I’ve done this kind of topic a few times over the past year or so, and it’s quickly become one of my favourite kinds of posts to make, but also my most embarrassing. There are so many books that I’ve had on my list for almost four years now! I don’t feel too bad about the classics that I still have there since I feel like those are going to be long-term goals, but I have a ton of books that I found when I first started using Goodreads that seemed really interesting, but I never bothered to pick up. Logically, I probably should start removing some of them when I haven’t read them in so long, but every time I go through my list and re-read the synopses, they catch my attention all over again. I’ve also realized that a big reason I haven’t read some of these books is because they are difficult for me to get a copy of! It’s been a bit better since I started using BookOutlet, but there are still many books that I’d really love to read but just can’t find!
Top Ten Tuesday was created by The Broke and the Bookish in June of 2010 and was moved to That Artsy Reader Girl in January of 2018. It was born of a love of lists, a love of books, and a desire to bring bookish friends together.
1) Apple and Rain by Sarah Crossan
I’ve had this book on my TBR since September 2015 after discovering it while browsing lists of YA contemporary recommendations. I actually have a couple of books by this author on my TBR and haven’t read anything by her yet. Apple and Rain is about a girl named Apple whose mother has returned after being away for 11 years. The Goodreads synopsis for this one is incredibly vague, and I had to do a bit of digging to find anything more specific. Now that her mother is back, Apple’s mother is trying to do whatever she can to make up for her absence for so many years, but the question of why she left in the first place still stands, and Apple quickly realizes that her mother is keeping a secret from her. This book has very few ratings and reviews overall on Goodreads, but it has an average rating just over 4 stars. Only one of the reviewers I follow have read it (and gave it a 4-star review), so it seems like it could be a great one. I’ve never been very motivated to pick it up because I honestly didn’t know much about what it was about, but it sounds like it could be an interesting story.
2) Evidence of Things Not Seen by Lindsey Lane
I added this book to my list at the same time as Apple and Rain, probably from the same list of recommendations. It is about a high school student named Tommy Smythe who has gone missing. Since he was adopted, there is some speculation that he left to try and find his birth family, but he was also an unusual person who may have just wandered off on his own. What first caught my attention about this book is that it is told in a series of first-person chapters from various characters who knew Tommy, as well as third-person chapters about people who find things that he left behind. I tend to find books interesting when they have various characters trying to piece together what really happened in someone’s life, although I’m a bit nervous about trying it because the reviews have been pretty low. The one reviewer I follow who has read it called it disjointed and confusing, which is not a great motivator to pick it up.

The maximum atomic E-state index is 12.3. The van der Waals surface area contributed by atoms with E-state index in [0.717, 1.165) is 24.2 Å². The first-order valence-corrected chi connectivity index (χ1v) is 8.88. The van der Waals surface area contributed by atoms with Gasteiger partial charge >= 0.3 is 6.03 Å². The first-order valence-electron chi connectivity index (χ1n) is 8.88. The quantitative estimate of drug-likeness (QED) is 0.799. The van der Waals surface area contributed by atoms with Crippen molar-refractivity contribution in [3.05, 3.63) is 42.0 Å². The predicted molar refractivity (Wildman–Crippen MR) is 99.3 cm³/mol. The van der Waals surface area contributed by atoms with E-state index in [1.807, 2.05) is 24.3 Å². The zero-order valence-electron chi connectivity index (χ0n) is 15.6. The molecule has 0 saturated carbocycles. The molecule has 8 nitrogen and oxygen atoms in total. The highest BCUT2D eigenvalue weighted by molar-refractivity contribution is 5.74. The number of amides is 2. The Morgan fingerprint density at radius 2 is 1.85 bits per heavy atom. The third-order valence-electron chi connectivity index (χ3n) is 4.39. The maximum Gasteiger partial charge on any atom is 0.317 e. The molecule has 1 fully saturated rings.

3) Cooper Bartholomew Is Dead by Rebecca James
This is another book that I added at the same time, and seems to be along the same lines so I can only assume it came from the same list. It is about a boy named Cooper whose body is found at the bottom of a cliff in a presumed suicide, but his girlfriend Libby doubts that he would have taken his own life. Libby decides to figure out what really happened to Cooper, and starts to uncover a web of secrets surrounding his life and death. I honestly haven’t heard anything about this book anywhere, although it has higher average ratings than Evidence of Things Not Seen. I haven’t picked this one up yet because I keep forgetting about it in favour of the many other books that I’m more interested in reading right away, even though it does seem like the kind of story I generally enjoy. I was also glad to see a comment in a review that this book is more New Adult than Young Adult, since the characters are in university, which could be a welcome change from the many books I read that are set in high schools. Every time I see this one on my TBR, I think I should pick it up soon but I never end up following through.